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J.K. Dobbins building case as best tailback in Big Ten — and nation

J.K. Dobbins-Ohio State-Buckeyes-Ohio State football
Ohio State tailback J.K. Dobbins picked apart Michigan State in a win for the Buckeyes. (Birm/Lettermen Row)

Ohio State Football

J.K. Dobbins building case as best tailback in Big Ten — and nation

COLUMBUS — Sunday pop quiz: Name the man with the most yards rushing in the Big Ten at this moment.


For those who went with the talented and much ballyhooed Jonathan Taylor of Wisconsin – waaahhh! Wrong.

For those who blurted J.K. Dobbins, pat yourself on the back.

The Ohio State junior, who put himself in the best shape of life in the offseason and vowed to have a bounce back from what he called a “failure” (but was still a 1,000-yard season of a year ago), zoomed to the lead on Saturday night in a 34-10 win over No. 25 Michigan State. His 172-yard rushing game, his fourth of the season with 141 or more, boosted him to 826 for the year, which ranks second in the nation behind Oklahoma State’s Chuba Hubbard.

Taylor is fourth nationally at 745. To be fair, he has played in one fewer game to date than Dobbins or Hubbard. But to be realistic, no future yardage is a certainty for any involved.

Besides, the point is Dobbins is delivering on his promise to be more of a factor for the Buckeyes this season.

“I just feel like I’ve got my step back,” Dobbins said late Saturday night.

J.K. Dobbins-Ohio State-Buckeyes-Ohio State football

Ohio State tailback J.K. Dobbins has been one of the most productive rushers in the nation this season. (Birm/Lettermen Row)

Case in point: Michigan State presented the prolific Ohio State offense its toughest nut to crack so far this season. The Spartans entered with the nation’s fourth-ranked defense against the run (55.8-yard average). Dobbins cleared that on one carry alone, breaking loose for a 67-yard touchdown run in the second quarter behind key blocks from center Josh Myers, right guard Wyatt Davis, right tackle Branden Bowen and receiver K.J. Hill. That gave Ohio State a comfortable cushion with a 24-10 lead — and it propelled them toward 323 rushing yards for the game.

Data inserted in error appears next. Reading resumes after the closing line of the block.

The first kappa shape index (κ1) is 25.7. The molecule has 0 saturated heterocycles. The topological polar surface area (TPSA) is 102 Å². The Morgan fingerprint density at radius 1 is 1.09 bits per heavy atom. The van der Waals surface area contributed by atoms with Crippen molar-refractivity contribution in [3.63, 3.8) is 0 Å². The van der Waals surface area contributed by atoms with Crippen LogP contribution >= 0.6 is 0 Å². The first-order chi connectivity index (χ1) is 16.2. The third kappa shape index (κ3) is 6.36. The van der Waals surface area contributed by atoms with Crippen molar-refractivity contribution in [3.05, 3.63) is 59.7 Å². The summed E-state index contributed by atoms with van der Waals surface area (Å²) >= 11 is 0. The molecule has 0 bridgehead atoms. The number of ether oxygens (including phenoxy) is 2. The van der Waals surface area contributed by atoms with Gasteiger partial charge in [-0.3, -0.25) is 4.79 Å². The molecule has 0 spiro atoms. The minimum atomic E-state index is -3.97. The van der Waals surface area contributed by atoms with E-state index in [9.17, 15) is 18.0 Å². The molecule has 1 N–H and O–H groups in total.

“That was a home run hit right there that I think really changed the game,” Buckeyes coach Ryan Day said. “Up to that point, we started to get it going a little bit. But that kind of shifted and turned it into I think almost a 300-yard [second] quarter. And anytime you can hit home runs like that in the run game, boy, it’s a huge one.”

It was the finish, the last 30 yards, that made it special. There seemed to be no slowing from Dobbins, who now has had a couple of such runs, something he’d vowed to be different during his junior campaign. Michigan State safety Josiah Scott was the only one who had a shot at him after he broke into the second level, but Scott simply took a swing at trying to knock loose the ball rather than dive in for a tackle attempt.

He fell harmlessly in Dobbins’ wake at the 19-yard line.

“I thought he swung at my legs,” Dobbins said, betraying his fixation on getting to the end zone regardless.

That is the focus he has shown through this season thus far, one that might be garnering more attention nationwide if had a few more touchdowns than his still respectable seven (including one scoring catch). But he and Taylor are almost even in average yards per carry, Taylor at 7.2 yards on his 103 attempts and Dobbins at 7.1 yard on his 116, with Hubbard averaging 6.75 yard on his 162.

More to the point about Dobbins, though, he averaged 7.2 yards per carry through his freshman school-record 1,403-yard season in 2017, only to see that fall off to a 4.6 average last year in a 1,053-yard season. The 67-yard romp through the heart of the Michigan State defense was evidence again that the La Grange, Texas, native is back on the beam.

“Last year just wasn’t me,” Dobbins said. “Now that I’ve got my body right, you see me finish runs, you see the speed that I had when I was in high school.”

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